A dog eats a spoonful of peanut butter.

Can Dogs Eat Peanut Butter?

Is your dog nuts for peanut butter? Some can’t get enough of the stuff and will turn their snout toward the slightest whiff. Fortunately, this tasty treat is generally considered safe for most dogs. It’s a suitable snack for most felines too.

Is Peanut Butter Safe for Dogs?

In most cases, yes. For a healthy dog, peanut butter can make for a safe treat or training aid. Pet owners may find it especially useful for administering medication to picky pups or keeping energetic dogs engaged over extended periods.

In addition to its great taste, peanut butter boasts a healthy dose of protein, unsaturated fats, and minerals, including vitamins B and E. There is nothing in peanut butter that your dog can’t find in complete and balanced dog foods, but a scoop or two of all-natural peanut butter is often a welcome addition to their usual diet.

How much is too much? PetMD recommends following the “10% rule,” which holds that treats and snacks should never account for more than 10% of a dog’s daily caloric intake. No matter how much your dog loves treats (or how much you love your dog), following this guideline is key for avoiding both the short and long-term health effects of an unbalanced diet.

Though it’s got plenty to recommend it as a nutritious snack, peanut butter is also an energy-dense food. That means a little goes a long way in supplying calories and fat. This is in spite of the fact that peanut butter is far from a nutritionally complete food. Too much can upset a dog’s stomach and prolonged overindulgence can lead to weight gain and related conditions like diabetes and pancreatitis. Owners of obese dogs and those with allergies or other preexisting health problems should always be especially cautious when serving peanut butter or any table foods.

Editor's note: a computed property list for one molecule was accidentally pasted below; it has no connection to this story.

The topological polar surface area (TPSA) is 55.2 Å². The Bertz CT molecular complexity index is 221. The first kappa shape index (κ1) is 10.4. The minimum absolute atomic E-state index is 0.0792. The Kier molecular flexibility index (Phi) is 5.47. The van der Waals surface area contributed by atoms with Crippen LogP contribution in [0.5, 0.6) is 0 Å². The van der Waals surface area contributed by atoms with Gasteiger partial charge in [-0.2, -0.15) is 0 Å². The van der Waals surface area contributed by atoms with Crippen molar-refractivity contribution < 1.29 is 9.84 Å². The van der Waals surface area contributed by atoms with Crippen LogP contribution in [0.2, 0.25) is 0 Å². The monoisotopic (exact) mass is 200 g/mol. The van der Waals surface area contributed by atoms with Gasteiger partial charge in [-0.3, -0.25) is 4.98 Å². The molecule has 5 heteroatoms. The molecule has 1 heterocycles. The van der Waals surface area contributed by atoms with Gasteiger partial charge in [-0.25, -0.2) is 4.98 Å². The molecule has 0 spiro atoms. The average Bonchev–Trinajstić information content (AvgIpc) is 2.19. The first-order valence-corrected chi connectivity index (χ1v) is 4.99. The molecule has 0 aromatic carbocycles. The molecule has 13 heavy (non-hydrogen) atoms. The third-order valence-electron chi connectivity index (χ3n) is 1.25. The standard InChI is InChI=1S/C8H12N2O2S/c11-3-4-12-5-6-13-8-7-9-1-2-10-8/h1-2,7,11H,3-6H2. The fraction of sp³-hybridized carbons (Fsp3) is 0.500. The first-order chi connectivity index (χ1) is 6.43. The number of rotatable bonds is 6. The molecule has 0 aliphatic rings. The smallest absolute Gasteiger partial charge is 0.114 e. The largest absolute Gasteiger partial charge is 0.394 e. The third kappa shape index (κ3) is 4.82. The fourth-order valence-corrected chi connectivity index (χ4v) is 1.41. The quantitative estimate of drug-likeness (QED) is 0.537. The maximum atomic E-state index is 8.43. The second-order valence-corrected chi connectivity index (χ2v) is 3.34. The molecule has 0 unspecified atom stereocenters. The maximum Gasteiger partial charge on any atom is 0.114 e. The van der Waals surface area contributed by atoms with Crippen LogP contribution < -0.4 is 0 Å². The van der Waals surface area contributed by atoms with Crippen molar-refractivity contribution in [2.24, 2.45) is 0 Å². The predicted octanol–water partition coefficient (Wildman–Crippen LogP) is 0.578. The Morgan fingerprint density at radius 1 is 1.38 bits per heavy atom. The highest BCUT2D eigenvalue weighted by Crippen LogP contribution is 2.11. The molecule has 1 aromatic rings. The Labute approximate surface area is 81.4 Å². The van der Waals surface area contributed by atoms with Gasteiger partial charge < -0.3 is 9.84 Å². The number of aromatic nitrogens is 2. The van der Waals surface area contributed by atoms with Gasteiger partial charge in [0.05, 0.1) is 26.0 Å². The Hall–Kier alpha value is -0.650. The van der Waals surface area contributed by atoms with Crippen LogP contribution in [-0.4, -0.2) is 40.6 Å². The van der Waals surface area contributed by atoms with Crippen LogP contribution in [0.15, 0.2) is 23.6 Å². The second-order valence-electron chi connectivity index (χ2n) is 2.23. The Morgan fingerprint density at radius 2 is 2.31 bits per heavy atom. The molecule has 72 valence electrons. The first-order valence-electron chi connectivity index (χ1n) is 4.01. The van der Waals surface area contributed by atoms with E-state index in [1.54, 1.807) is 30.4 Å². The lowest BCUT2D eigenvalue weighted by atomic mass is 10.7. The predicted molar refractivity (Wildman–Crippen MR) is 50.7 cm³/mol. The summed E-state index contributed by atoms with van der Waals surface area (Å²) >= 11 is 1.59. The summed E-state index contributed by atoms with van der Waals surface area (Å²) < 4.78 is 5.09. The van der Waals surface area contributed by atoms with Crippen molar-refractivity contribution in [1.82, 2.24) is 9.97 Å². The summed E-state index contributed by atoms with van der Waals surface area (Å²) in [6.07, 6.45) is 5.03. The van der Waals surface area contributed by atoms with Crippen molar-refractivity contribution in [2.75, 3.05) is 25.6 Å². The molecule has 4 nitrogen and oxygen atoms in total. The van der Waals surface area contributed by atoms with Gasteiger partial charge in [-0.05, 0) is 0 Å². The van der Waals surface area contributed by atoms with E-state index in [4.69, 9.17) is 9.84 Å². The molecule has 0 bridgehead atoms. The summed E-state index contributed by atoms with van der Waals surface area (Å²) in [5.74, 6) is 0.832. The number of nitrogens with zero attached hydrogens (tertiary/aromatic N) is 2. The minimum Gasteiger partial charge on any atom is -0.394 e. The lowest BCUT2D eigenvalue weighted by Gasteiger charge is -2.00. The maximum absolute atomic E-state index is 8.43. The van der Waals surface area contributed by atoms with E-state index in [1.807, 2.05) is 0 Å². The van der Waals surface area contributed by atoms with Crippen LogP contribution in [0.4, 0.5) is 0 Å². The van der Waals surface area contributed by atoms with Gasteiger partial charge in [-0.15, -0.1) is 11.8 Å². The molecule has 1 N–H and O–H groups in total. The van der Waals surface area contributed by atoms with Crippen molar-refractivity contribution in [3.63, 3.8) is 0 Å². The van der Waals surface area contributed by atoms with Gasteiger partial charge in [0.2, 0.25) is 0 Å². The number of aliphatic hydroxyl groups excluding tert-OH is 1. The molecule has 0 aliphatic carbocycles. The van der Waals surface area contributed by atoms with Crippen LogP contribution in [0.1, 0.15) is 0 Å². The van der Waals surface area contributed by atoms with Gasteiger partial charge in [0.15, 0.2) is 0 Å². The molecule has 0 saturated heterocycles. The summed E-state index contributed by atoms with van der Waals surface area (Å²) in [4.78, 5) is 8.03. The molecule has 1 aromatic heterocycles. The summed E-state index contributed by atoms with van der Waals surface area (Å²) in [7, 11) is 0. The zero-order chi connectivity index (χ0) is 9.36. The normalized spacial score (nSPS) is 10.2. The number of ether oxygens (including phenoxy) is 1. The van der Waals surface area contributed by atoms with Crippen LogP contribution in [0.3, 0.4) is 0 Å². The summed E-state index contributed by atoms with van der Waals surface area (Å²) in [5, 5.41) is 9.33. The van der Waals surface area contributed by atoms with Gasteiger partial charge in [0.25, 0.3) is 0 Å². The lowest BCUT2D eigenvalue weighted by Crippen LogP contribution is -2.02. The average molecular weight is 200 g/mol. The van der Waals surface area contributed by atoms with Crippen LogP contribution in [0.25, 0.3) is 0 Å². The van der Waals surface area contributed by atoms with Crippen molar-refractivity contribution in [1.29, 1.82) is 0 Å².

Xylitol Toxicity

Most types of peanut butter are perfectly safe for occasional canine consumption. Certain varieties, however, can prove dangerous or deadly in even small doses. The culprit is xylitol, a popular artificial sweetener. Though it cuts down on excess calories in peanut butter, breath mints, chewing gum, and other products, xylitol can cause a dog’s endocrine system to rapidly release a dangerous amount of insulin. The sudden increase in insulin causes a dog’s blood sugar to plummet. Life-threatening symptoms, including seizures and liver damage, can begin within an hour. The prognosis for dogs who go untreated and fall into comas is considered very poor.

Peanut Allergies in Dogs

Though just about any dog will delight at the sight of a peanut butter jar, some will experience an allergic reaction after the smallest of tastes. If your dog goes into anaphylactic shock, they’ll have trouble breathing and require immediate medical attention. While anaphylaxis is a relatively rare response, other topical and digestive reactions are more common. A dog who is allergic to peanuts may experience diarrhea, vomiting, itching, excessive shedding, or a greasy coat. If you suspect your dog is allergic to peanuts (or any food), contact your veterinarian to get to the bottom of their symptoms.

Dog-Safe Recipes with Peanut Butter

Start safely serving peanut butter to your pooch with these recipes from the PetPlace team.

Peanut Butter Puppy Bites



Peanut Butter Biscuits



Talk to Your Veterinarian

When it comes to your dog’s nutrition, never make any major changes or experiment with new recipes without first discussing them with your veterinarian. Your vet knows your dog better than just about anyone and also possesses the know-how to develop a diet capable of meeting their needs. Contact them immediately if your dog exhibits an allergic reaction, prolonged intestinal symptoms, or other signs of food intolerance.